Arrrrrgh, Rum Pirates.

Wharrrr, there’s trouble brewing down the Spanish Main.

Her Majesty’s Privateers, Diageo, today released a 13 page document detailing the dogged dealings of the Miami-Cuban Pirate conglomerate, Bacardi. Apparently, the Puerto Rican rummies have been trying to scupper Diageo’s moves to take Captain Morgan from the aforementioned quasi-state to the calm and defensible tax haven of St. Croix, in the U.S. Virgin Islands.

The Forty-fourth American President, Barack Obama has dispatched treasure ships to ensure that production of intoxicating liquors is not diminished, despite stormy conditions in the Economi Americas. By pushing the Privateers out of U.S. Sovereign territory, bot Bacardi and the Protectorate of Puerto Rico stand to reap ‘huge government subsidies’.

Bacardi is described as being ‘in league’ with the Governor of Puerto Rico and there are rumours about night moves regarding his daughter. Paul ‘Speake No Evil’ Rodriguez, a spokesman for San Juan-based Bacardi, had no comment to make on the matter.

I suppose that just in case there are any lawyers reading this, I had better include the original wire release for balance as well. I like mine better though, everything goes better with a few more pirates.


by. Ryan J. Donmoyer

Feb. 23 (Bloomberg) — Diageo Plc, the world’s biggest liquor distiller, accused rival Bacardi Corp. of “working behind the scenes” to sabotage tax incentives Diageo would receive for moving production of Captain Morgan rum to the U.S. Virgin Islands from Puerto Rico.

London-based Diageo, in a 13-page press release, said Bacardi is lobbying to kill Diageo’s deal to move production of the rum to St. Croix. If the agreement collapsed and Diageo were forced to move outside the U.S., Bacardi and Puerto Rico would stand to reap “huge government subsidies” under a federal tax program, Diageo said.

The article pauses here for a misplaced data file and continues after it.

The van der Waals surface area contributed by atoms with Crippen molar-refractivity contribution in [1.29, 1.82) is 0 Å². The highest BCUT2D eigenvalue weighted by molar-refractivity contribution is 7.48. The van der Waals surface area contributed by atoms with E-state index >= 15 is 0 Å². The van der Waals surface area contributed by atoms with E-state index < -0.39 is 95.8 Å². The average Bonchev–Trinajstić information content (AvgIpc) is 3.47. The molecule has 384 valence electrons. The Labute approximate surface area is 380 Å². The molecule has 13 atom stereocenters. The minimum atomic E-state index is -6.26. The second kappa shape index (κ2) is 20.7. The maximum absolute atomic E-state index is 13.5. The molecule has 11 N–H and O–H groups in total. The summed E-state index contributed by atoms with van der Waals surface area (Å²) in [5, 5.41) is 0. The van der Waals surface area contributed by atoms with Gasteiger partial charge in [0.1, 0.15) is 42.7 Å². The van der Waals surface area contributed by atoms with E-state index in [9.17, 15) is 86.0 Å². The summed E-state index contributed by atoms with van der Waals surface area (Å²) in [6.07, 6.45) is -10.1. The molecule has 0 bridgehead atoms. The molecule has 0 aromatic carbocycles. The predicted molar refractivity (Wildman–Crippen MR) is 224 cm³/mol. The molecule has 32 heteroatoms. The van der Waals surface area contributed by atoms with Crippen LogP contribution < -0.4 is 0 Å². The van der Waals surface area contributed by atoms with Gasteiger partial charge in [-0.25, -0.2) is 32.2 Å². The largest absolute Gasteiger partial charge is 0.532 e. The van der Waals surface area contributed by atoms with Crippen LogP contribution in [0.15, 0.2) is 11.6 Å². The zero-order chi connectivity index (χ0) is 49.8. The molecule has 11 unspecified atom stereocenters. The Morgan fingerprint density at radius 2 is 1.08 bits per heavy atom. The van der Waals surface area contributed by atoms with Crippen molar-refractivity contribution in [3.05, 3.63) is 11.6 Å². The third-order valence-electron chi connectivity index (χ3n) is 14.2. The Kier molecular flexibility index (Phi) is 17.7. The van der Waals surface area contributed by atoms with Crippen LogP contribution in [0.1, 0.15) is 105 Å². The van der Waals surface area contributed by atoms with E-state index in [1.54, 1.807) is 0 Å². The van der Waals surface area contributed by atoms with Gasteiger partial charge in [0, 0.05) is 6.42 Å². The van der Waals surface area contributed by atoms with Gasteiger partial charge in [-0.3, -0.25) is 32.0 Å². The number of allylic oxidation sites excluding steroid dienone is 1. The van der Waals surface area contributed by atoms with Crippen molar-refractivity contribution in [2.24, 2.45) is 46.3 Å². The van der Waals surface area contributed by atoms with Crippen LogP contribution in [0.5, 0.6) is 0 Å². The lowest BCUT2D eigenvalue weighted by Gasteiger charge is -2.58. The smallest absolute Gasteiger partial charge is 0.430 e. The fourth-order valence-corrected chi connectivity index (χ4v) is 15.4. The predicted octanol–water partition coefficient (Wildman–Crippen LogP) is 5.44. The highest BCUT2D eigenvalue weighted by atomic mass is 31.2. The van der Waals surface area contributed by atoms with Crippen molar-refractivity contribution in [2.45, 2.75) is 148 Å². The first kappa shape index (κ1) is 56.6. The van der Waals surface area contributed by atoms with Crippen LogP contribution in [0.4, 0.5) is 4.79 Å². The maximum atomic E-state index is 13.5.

Bacardi, “which received tens of millions of dollars a year in annual government rum subsidies, has made a calculated decision to try to drive a competitor out of the United States even though it would be a disaster for the U.S. citizens of the Virgin Islands,” Guy Smith, executive vice president of Diageo North America, said in the release.

Diageo stands to receive as much as $2.7 billion in direct and indirect U.S. tax incentives by producing Captain Morgan rum on St. Croix under an agreement with the U.S. Virgin Islands government. The tax incentives were approved last year as part of a broader rescue of the financial system. The provision expired Dec. 31 and the U.S. Senate may consider extending it this week.

Paul Rodriguez, a spokesman for San Juan-based Bacardi, which has the world’s best-selling rum brand according to Euromonitor International Plc, which tracks such information, said he didn’t immediately have a comment.